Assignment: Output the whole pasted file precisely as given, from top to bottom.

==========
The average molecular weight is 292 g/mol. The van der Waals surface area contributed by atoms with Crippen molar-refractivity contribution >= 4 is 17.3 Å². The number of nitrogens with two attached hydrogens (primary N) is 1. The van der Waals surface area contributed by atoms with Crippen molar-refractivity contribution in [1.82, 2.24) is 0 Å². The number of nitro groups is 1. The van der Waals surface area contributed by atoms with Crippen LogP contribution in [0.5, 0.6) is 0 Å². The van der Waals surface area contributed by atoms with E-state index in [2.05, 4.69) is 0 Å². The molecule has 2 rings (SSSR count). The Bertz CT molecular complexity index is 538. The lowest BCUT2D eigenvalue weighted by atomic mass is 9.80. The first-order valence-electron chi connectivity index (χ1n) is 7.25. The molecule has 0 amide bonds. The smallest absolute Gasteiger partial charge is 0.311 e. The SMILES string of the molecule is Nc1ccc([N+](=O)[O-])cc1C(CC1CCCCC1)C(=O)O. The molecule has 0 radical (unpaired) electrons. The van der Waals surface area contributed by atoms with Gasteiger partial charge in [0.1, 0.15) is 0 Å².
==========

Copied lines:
The average molecular weight is 292 g/mol. The van der Waals surface area contributed by atoms with Crippen molar-refractivity contribution >= 4 is 17.3 Å². The number of nitrogens with two attached hydrogens (primary N) is 1. The van der Waals surface area contributed by atoms with Crippen molar-refractivity contribution in [1.82, 2.24) is 0 Å². The number of nitro groups is 1. The van der Waals surface area contributed by atoms with Crippen LogP contribution in [0.5, 0.6) is 0 Å². The van der Waals surface area contributed by atoms with E-state index in [2.05, 4.69) is 0 Å². The molecule has 2 rings (SSSR count). The Bertz CT molecular complexity index is 538. The lowest BCUT2D eigenvalue weighted by atomic mass is 9.80. The first-order valence-electron chi connectivity index (χ1n) is 7.25. The molecule has 0 amide bonds. The smallest absolute Gasteiger partial charge is 0.311 e. The SMILES string of the molecule is Nc1ccc([N+](=O)[O-])cc1C(CC1CCCCC1)C(=O)O. The molecule has 0 radical (unpaired) electrons. The van der Waals surface area contributed by atoms with Gasteiger partial charge in [0.1, 0.15) is 0 Å².